The hard-traveling Miami Dolphins barely won out west, flopped up north and have now gone east, their season suddenly heading south.
The schedule won’t make it easier for Miami to bounce back from last week’s 20-6 loss at the New York Jets. The Dolphins are the designated home team Sunday, but that will be of little help when they face the New Orleans Saints in London.
Dolphins owner Stephen Ross so disliked his team’s condensed schedule that he asked the NFL to move this week’s game to Miami. The league declined.
Here are things to know about the NFL’s latest overseas matchup, this one between two teams off to up-and-down starts – the Dolphins (1-1) and Saints (1-2):
Road fatigue might be a problem for the Dolphins, who have yet to play in Miami. They spent a week in California before their hurricane-delayed opener, and won 19-17 only because the Los Angeles Chargers’ Younghoe Koo missed a late 44-yard field goal try.
There was no drama to the drubbing in New York, where the Dolphins netted only 225 yards and didn’t score until the final play. Now they’re trying to recover from that loss, and from an eight-hour flight to England.
Are the Dolphins tired of travel?
“Nobody cares,” guard Jermon Bushrod said. “We can play 16 games on the road, and nobody cares. If you lose, that’s all anybody cares about. We’re paid to play well, and we’re paid to win.”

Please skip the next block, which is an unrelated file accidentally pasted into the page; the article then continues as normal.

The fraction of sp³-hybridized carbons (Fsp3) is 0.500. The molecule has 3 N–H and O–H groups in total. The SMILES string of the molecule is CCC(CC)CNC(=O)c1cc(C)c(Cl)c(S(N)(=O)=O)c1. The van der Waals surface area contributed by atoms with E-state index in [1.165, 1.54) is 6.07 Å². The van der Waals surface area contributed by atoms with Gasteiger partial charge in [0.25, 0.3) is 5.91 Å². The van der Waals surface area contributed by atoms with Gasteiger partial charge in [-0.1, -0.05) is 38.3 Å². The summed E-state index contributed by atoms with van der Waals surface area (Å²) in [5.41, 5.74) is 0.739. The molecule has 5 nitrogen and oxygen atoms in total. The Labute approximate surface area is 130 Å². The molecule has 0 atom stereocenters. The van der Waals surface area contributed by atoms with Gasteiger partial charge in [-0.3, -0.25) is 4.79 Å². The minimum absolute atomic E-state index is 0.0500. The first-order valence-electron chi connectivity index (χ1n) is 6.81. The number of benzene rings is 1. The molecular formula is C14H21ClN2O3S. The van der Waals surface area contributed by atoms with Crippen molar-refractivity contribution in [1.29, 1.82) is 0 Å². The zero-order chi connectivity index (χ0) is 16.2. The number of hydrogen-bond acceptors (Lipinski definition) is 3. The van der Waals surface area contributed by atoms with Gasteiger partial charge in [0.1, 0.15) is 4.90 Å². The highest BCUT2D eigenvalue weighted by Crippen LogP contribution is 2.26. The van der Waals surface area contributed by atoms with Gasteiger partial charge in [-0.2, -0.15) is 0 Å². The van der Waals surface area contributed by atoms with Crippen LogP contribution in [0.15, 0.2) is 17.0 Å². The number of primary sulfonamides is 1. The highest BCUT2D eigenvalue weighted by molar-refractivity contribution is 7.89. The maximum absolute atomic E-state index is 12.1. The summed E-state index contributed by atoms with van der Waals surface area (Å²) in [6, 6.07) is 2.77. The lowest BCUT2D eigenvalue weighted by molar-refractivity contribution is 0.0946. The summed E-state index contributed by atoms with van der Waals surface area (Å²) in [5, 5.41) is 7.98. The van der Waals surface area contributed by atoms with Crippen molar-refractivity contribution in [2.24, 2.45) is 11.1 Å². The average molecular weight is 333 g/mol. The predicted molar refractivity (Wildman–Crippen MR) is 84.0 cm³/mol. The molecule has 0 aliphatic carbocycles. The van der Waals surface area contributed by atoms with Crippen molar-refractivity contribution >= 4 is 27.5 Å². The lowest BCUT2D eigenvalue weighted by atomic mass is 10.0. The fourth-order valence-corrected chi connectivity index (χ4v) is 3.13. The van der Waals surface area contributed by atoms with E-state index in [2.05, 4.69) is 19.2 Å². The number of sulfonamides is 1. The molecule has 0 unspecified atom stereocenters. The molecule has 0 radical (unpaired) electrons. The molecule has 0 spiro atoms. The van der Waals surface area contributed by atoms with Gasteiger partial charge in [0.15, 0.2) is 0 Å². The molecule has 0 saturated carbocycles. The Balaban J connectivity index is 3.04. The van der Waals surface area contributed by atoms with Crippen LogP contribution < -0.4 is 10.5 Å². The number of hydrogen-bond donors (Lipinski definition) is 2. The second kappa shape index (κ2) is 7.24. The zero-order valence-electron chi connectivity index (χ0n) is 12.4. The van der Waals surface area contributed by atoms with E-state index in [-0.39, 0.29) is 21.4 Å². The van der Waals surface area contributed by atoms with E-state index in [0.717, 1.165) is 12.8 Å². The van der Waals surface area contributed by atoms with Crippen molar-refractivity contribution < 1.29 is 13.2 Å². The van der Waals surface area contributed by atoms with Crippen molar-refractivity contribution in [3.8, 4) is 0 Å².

Instead, they’re at .500 and wondering how to jump-start an offense that has scored two touchdowns in two games, prompting coach Adam Gase to threaten a lineup shake-up.
While the Dolphins flew to London on Thursday, Saints coach Sean Payton decided to spend an entire week there in preparation. His team made the trip from Charlotte, North Carolina, immediately following Sunday’s 34-13 breakout victory over the Panthers.
Payton didn’t even venture out of the team hotel his first two days in London, with his biggest treat a couple of quick breakfasts before diving into the game plan.
“There isn’t a lot of time for the other English pleasantries,” he said.
The Saints followed a similar schedule the previous time they played in London, when they beat the San Diego Chargers 37-32 in 2008.
London-born Jay Ajayi will play in his hometown for the first time, giving Brits a chance to cheer the Dolphins running back who had a breakout season in 2016. He’s the NFL’s only skill player from Britain.
“I was able to do well last year, and obviously my name was able to grow,” Ajayi said. “Being a good player and being from London, being the only skill player right now as well, has kind of made me the face almost of NFL UK. So that has been a blessing.”
Ajayi expects to have at least 30 friends and relatives at the game.
The game will help to determine whether the effectiveness of New Orleans’ defense against Carolina was an anomaly or, as the Saints hope, evidence of a unit coalescing after a rough start.
The Saints fielded the worst defense in the NFL through the first two weeks of the season, allowing Minnesota’s Sam Bradford and New England’s Tom Brady to combine for 793 yards and six TDs passing against no interceptions.
“We corrected those mistakes and I think it showed,” linebacker A.J. Klein said. The Saints intercepted Carolina’s Cam Newton three times, had four sacks and allowed just 184 yards passing.
New Orleans Saints vs. Miami Dolphins
When: 8:30 a.m. Sunday
Radio: 870-AM, 105.3 FM